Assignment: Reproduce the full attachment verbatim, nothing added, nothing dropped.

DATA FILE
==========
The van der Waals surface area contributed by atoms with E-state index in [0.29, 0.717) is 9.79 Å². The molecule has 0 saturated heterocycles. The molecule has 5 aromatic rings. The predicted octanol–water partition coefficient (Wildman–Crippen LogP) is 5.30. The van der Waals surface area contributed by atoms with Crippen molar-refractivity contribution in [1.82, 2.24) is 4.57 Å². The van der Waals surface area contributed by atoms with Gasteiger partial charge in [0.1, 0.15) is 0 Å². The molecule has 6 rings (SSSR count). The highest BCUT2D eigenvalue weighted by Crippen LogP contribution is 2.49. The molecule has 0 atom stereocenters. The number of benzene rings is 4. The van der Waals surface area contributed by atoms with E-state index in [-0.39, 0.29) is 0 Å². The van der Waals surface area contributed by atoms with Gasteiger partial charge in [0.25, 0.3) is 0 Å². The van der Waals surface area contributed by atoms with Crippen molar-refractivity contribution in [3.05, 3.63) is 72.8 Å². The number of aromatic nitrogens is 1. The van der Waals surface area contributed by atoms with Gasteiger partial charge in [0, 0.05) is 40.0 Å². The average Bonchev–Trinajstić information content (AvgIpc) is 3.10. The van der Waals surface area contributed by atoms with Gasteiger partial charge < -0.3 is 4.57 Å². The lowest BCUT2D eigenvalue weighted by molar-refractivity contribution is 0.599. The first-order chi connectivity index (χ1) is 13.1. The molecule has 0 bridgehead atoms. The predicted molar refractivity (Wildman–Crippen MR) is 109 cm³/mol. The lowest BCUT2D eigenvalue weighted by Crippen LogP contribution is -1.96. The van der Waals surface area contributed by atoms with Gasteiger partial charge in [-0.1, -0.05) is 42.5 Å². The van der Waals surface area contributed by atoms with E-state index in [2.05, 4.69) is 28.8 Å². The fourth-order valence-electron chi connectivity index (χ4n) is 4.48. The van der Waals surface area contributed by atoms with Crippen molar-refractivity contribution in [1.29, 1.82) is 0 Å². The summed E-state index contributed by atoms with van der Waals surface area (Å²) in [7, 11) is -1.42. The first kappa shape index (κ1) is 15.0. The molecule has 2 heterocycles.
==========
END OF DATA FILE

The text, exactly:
The van der Waals surface area contributed by atoms with E-state index in [0.29, 0.717) is 9.79 Å². The molecule has 0 saturated heterocycles. The molecule has 5 aromatic rings. The predicted octanol–water partition coefficient (Wildman–Crippen LogP) is 5.30. The van der Waals surface area contributed by atoms with Crippen molar-refractivity contribution in [1.82, 2.24) is 4.57 Å². The van der Waals surface area contributed by atoms with Gasteiger partial charge in [0.1, 0.15) is 0 Å². The molecule has 6 rings (SSSR count). The highest BCUT2D eigenvalue weighted by Crippen LogP contribution is 2.49. The molecule has 0 atom stereocenters. The number of benzene rings is 4. The van der Waals surface area contributed by atoms with E-state index in [-0.39, 0.29) is 0 Å². The van der Waals surface area contributed by atoms with Gasteiger partial charge in [0.25, 0.3) is 0 Å². The van der Waals surface area contributed by atoms with Crippen molar-refractivity contribution in [3.05, 3.63) is 72.8 Å². The number of aromatic nitrogens is 1. The van der Waals surface area contributed by atoms with Gasteiger partial charge in [0, 0.05) is 40.0 Å². The average Bonchev–Trinajstić information content (AvgIpc) is 3.10. The van der Waals surface area contributed by atoms with Gasteiger partial charge < -0.3 is 4.57 Å². The lowest BCUT2D eigenvalue weighted by molar-refractivity contribution is 0.599. The first-order chi connectivity index (χ1) is 13.1. The molecule has 0 bridgehead atoms. The predicted molar refractivity (Wildman–Crippen MR) is 109 cm³/mol. The lowest BCUT2D eigenvalue weighted by Crippen LogP contribution is -1.96. The van der Waals surface area contributed by atoms with Gasteiger partial charge in [-0.1, -0.05) is 42.5 Å². The van der Waals surface area contributed by atoms with E-state index in [2.05, 4.69) is 28.8 Å². The fourth-order valence-electron chi connectivity index (χ4n) is 4.48. The van der Waals surface area contributed by atoms with Crippen molar-refractivity contribution in [1.29, 1.82) is 0 Å². The summed E-state index contributed by atoms with van der Waals surface area (Å²) in [7, 11) is -1.42. The first kappa shape index (κ1) is 15.0. The molecule has 2 heterocycles.